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© 2016 by Chef Jennifer M. Denlinger.  All Rights Reserved

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Tamarillos

January 12, 2012

Tamarillo

 

The tamarillo, (Cyphomandra belacea sendt), sometimes called Tree Tomato, is a relative to both the tomato and the potato.  Originally from South America, now it is found in warm subtropical climates.  Places that grow tamarillos include South and Central America, the Caribbean, Asia, and New Zealand.

            Tamarillos grow on a small bush that produces large, green, heart shaped leaves.  Approximately the same size and shape of a medium sized egg, the tamarillo can range in colors from red, purple, amber or yellow.  Sometimes it is best to wear gloves since the red colored skin may come off on your fingers and stain.  The skin is tough and bitter, and should be removed.

              Flesh colors range from red, orange, yellow or cream.  It is quite flavorful.  The flesh has a texture similar to aspic.   The tamarillo contains several seeds inside.  They are nearly flat.  The flesh around the seeds is tinted purple.

            The tamarillo can be eaten fresh, or cooked.  It can be prepared in both sweet and savory dishes.  They have a sweet-tart taste.  They are considered a fruit, but commonly used like a vegetable.  Both sweet and savory dishes require the use of sugar, though, to help with the acidity. Commonly, tree tomatoes are used for jams and chutneys.

            Tamarillos are in season from May through October.  They ripen well at room temperature. Tamarillos contain both vitamins A and C.

 

 

Flavors that can be used with Tamarillos

 

Savory

bread crumbs

butter

onions

           

Sweet

apples

lemon

sugar

 

           

 

         

 

Tamarillo Species

 

Ecuadorian Orange

Fruit is medium orange in color, the size of a large hen's egg. Pulp is light orange, creamy in texture, and less acid than the Ruby Red. Excellent for eating out of hand and also suited for culinary purposes.

 

Goldmine

A superior cultivar originating in New Zealand. A very large, golden-yellow fruit with golden, highly flavored flesh.  Has superb eating qualities.

 

Inca Gold

A yellow-fruit variety less acid than the red types. When cooked, the fruit is said to resemble the apricot in flavor.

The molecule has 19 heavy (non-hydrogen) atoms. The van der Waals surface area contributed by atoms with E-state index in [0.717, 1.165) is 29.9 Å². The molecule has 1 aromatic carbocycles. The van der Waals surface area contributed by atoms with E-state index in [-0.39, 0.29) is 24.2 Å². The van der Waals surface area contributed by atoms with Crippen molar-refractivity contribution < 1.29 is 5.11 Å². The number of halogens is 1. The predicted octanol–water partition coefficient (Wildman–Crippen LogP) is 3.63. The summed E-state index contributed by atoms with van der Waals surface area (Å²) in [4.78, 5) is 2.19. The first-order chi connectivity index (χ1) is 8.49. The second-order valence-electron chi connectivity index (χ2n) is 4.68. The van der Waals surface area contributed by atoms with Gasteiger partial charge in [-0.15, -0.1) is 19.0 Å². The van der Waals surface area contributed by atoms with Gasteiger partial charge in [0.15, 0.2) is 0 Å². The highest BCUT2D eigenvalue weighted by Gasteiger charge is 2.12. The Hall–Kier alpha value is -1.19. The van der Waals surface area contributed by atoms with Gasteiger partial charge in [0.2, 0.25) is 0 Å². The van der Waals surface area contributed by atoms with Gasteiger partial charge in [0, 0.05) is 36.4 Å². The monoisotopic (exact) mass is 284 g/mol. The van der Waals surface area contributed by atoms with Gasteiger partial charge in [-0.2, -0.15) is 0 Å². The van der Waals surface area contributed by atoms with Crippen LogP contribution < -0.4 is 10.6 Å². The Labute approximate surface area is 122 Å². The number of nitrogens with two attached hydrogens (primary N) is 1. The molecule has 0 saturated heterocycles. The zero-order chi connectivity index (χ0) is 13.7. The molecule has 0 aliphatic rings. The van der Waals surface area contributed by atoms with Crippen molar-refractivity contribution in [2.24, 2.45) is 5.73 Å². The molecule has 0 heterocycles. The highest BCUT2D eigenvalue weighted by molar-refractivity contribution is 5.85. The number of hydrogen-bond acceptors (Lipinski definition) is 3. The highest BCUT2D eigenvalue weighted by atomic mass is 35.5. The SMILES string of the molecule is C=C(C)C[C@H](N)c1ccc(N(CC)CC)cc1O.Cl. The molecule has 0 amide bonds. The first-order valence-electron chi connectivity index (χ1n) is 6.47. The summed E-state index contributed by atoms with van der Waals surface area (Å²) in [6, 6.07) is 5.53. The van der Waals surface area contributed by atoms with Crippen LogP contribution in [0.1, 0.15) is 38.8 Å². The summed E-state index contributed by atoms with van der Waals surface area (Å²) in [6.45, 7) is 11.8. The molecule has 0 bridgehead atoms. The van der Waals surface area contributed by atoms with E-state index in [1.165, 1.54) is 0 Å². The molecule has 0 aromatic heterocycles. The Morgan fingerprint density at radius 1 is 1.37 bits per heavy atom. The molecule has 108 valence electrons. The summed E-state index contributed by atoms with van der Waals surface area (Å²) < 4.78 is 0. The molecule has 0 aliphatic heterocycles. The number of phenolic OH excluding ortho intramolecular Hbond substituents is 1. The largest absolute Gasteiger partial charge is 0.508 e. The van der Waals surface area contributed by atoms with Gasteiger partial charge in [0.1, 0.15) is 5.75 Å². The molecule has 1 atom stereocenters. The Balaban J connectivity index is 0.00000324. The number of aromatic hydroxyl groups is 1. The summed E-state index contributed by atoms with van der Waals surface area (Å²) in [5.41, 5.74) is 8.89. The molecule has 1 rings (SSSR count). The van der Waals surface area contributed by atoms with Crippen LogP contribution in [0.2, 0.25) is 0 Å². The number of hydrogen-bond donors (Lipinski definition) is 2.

Oratia Red

A large fruited red variety, oval to rounded in shape, with a sharp, acid flavor. Good quality for eating out of hand and excellent for jams and preserves.

 

Rothamer

Unusually, large fruit, usually over 3 ounces. Skin is bright red. Flesh golden-yellow. Flavor is sweet and exotic. Seeds are dark red. Ripen from December to April. Delicious eaten out of hand as is. Originated in San Rafael, California.

 

Ruby Red

Large, brilliant red fruit with dark red pulp that is tart and flavorful. Descent for eating out of hand, but very good for culinary use. If allowed to ripen for one to three weeks after picking, they will become less acid.

 

Solid Gold

Large, oval shaped fruit. Skin golden-orange in color. Pulp soft, less acidic in flavor than Oratia Red. Very good for eating out of hand, with acceptable culinary qualities.

 

Yellow

Fruits are the size and shape of a large plum. Skin is yellowish orange. Flesh yellow, with a milder flavor than the red types. The yellow form is the oldest in cultivation in New Zealand.

 

 

 

Baked Tamarillo Treat Recipe

 

4 tamarillos

1/3 cup sugar

½ tsp. ground cinnamon

2 tbsp. brandy

4 tbsp. honey

 

            Slice tamarillos in half and place cut side down in a baking dish.  Pour a small amount of honey over each tamarillo half.  Combine sugar and cinnamon and sprinkle over top.

            Bake at 350ºF until tamarillo skins raise and can be pulled off.  This should take no longer than 30 minutes.

            Pull skins off and discard.  Remove fruit from baking dish and mix the brandy with juices in the pan.

            Stir together the juices and pour over fruit.  Serve with whipped cream.

Serves 4

 

 

Tamarillo Sauce

 

6 red or yellow tamarillos

2 tbsp. orange juice

½ cup sugar

1 tsp. grated orange peel

 

            Place the tamarillos in a bowl.  Pour boiling water over them.  Drain, then slip off the tamarillos skins and remove the stems.  Chop the fruit.  Combine it in a food processor container or blender with the orange juice, sugar, and orange peel.  Cover and process until pureed.  Refrigerate, covered, for up to one week.

            Makes 2 ½ cups

 

Tamarillo Ratatouille

 

1 ½ cups chicken stock

1 small eggplant, peeled and diced

4 tamarillos, any variety, peeled, and diced

1 ½ cups sliced mushrooms

1 red, yellow, or orange bell pepper, chopped

3 cloves garlic, minced

2 tbsp. chopped fresh basil

1 tbsp. chopped fresh oregano

salt and pepper to taste

2 tbsp. grated Parmesan cheese

 

            Combine the broth, eggplant, tamarillos, mushrooms, bell pepper, garlic, basil, and oregano in a large saucepan or Dutch oven.  Bring the mixture to a boil.

            Reduce the heat and simmer, partially covered, for 30 minutes or until vegetables are tender.  Season to taste. Serve topped with grated Parmesan cheese.

            Makes about 4 cups, about 6 to 8 servings.

 

 

© 2012 Chef Jennifer M. Denlinger       All rights reserved

Cite me:  Denlinger, J.  (2012, January 12).  Tamarillo.  Retrieved from:  FloridaChef.net

 

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